Since many of you will read this post, log off, and go celebrate a nice Fourth of July barbecue with your friends and acquaintances, here are ten frugal tips for making a great grilling experience. All of these either save you money, cost nothing, or cost just pennies, and they all will kick your ordinary barbecue up a notch – or at least create a memorable one – without using “secret recipes” or knowing gourmet tricks.
Get cheap, fat hamburger meat. Seriously, if you’re grilling, the cheaper meat is better and it saves some cash (the leaner is preferable for cooking it in a frying pan for other purposes). The fat will drip out, sizzle on the burners, and the smoke from that will float back up into the meat. In the end, the burger won’t be much healthier if you start with 97% lean meat versus 75% lean if you grill the meat and allow the fat to melt and drip out of the burger.
Add milk to your hamburger meat. Just a half cup per pound or so, before you form the meat into patties. I make them about three quarters of an inch thick (two centimeters or so) and put them on the grill for about six minutes on one side, then four minutes on another for medium and about seven or so for well done.
Thousand island dressing is a spectacular cheap marinade for pork. Take any pork that you may be grilling (pork chops, pork loins, etc.) and just soak them in thousand island dressing for a few hours. No need to shell out cash for expensive marinade – a good batch of dressing will do the trick.
Flatten your chicken! Many people also enjoy grilling boneless skinless chicken breasts, but quite often they take them right out of the package, put on some sort of flavoring, and toss them on the grill. Instead of doing that, take a few minutes and flatten the chicken. Just use a small frying pan or a rolling pin (no need for a meat mallet) and bash the chicken breast until it is roughly the same thickness all over. It will cook much more evenly and be quite flavorful when finished.
Marinating steak is similarly easy. Get a baking dish, some leftover red wine (please, please don’t tell me you throw out the remnants of a bottle of red wine … it’s nirvana in the kitchen. We actually save leftover red wines in a jar where we just mix them together for cooking purposes.), some olive oil, and some pepper. Put the steaks in the baking dish, then pour in red wine until most of the steak is covered but the top is still free. Spread olive oil on the top of the steak, then sprinkle on the pepper. Let it sit for half an hour. Flip the steaks over, olive oil on this side, then pepper. Let it sit for another half an hour. Grill. Amazing.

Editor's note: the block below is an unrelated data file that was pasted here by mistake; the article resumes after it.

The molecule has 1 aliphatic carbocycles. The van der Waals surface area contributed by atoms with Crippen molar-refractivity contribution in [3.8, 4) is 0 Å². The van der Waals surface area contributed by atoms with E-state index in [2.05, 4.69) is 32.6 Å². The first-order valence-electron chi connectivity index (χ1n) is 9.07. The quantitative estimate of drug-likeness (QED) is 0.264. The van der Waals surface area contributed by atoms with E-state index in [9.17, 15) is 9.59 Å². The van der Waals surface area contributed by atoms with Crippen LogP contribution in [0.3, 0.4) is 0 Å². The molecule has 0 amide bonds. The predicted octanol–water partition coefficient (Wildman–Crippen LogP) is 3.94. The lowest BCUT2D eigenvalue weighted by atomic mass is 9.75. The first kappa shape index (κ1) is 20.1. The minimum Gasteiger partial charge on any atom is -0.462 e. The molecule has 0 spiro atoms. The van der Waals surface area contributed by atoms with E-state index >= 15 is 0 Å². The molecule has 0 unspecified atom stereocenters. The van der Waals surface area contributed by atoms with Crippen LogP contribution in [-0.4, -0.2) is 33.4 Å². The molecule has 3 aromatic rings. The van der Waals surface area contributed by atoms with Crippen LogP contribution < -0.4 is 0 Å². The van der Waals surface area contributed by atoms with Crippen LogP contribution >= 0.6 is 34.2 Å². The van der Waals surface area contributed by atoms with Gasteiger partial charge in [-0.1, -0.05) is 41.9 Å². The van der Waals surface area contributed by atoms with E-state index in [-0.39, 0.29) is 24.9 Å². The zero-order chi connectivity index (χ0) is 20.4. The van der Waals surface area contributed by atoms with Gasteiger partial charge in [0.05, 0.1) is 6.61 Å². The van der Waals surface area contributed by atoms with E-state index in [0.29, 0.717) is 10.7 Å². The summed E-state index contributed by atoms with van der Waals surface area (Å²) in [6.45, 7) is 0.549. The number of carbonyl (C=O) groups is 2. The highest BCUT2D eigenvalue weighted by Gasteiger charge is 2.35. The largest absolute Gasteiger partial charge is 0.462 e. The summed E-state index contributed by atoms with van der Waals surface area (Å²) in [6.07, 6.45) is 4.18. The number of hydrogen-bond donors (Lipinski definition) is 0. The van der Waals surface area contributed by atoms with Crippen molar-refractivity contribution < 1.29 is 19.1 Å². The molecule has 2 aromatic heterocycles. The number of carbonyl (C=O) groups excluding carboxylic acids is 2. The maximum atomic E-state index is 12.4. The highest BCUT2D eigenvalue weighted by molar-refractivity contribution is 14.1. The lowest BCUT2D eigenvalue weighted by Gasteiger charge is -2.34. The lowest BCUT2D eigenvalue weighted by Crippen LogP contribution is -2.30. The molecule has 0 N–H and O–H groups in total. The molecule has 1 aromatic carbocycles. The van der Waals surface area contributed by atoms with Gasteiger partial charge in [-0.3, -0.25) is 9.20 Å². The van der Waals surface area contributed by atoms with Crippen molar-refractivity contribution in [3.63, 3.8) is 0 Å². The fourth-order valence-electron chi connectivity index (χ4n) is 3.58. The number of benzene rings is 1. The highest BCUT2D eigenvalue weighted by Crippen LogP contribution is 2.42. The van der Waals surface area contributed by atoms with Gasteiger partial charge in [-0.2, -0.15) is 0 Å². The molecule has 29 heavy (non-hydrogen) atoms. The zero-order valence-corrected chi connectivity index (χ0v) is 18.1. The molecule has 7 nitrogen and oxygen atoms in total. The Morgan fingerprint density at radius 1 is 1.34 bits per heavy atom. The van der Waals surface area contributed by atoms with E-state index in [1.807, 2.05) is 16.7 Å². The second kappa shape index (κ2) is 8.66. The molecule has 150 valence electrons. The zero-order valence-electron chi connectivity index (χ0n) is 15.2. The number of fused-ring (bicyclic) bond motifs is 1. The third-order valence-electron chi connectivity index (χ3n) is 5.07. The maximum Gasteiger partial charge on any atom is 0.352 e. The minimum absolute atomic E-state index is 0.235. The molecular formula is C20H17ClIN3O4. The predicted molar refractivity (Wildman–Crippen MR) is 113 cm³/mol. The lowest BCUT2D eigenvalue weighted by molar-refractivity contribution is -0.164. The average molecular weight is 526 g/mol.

Don’t maximize your heat – instead, cook the meat longer. Indirect heat is almost always the best way to cook meat (with the exception of hamburgers). You can get indirect heat on a gas grill by having one of the burners on medium and another one on low; put the meat over the low heat one. Instead of just turbocharging through the cooking, let the meat slowly grill – this really brings out the flavor and it uses about the same amount of propane as turning everything up on high and cooking faster. It also prevents loss of moisture – if you cook over high heat, you have to flip the meat constantly. If you’re cooking bratwurst or other sausages, never use direct heat.
Keep that grill closed. If you’re opening your grill more often than every four minutes or so, you’re likely opening it too often and impeding the meat from cooking all the way through. Trust the recipe and the clock and just leave the meat alone. Not only that, leaving the top closed will allow the meat to cook a bit faster, saving you on propane and/or charcoal expenses.
Grill your vegetables. Vegetables are a delicious and inexpensive side dish that can be grilled wonderfully as well. Get some skewers, cut your favorite vegetables into smaller pieces, and skewer them, leaving about three quarters of an inch between pieces. I particularly like red peppers, tomatoes, red onions, zucchini, and cucumbers done this way. If you want to jazz them up a bit, dip the vegetable pieces in a mix of olive oil, balsamic vinegar, salt, black pepper, and dill. Toss the skewers on the grill and cook them for about six minutes on indirect heat, turning about halfway through. This is a very inexpensive and easy way to add to your barbecue meal.
Use a turkey baster on your steak. If you see juice pooled up on top just as you are about to flip the steak, use a turkey baster and pull that juice off before you flip, then pour it on the other side right after you flip it. Works like a charm to make juicy steaks.
Don’t poke holes in your sausage or bratwurst. If you cook them on indirect heat (as described above), the casings won’t split open on you, so the flavor stays inside where you want it to be.
Who wants to invite me to their next barbecue?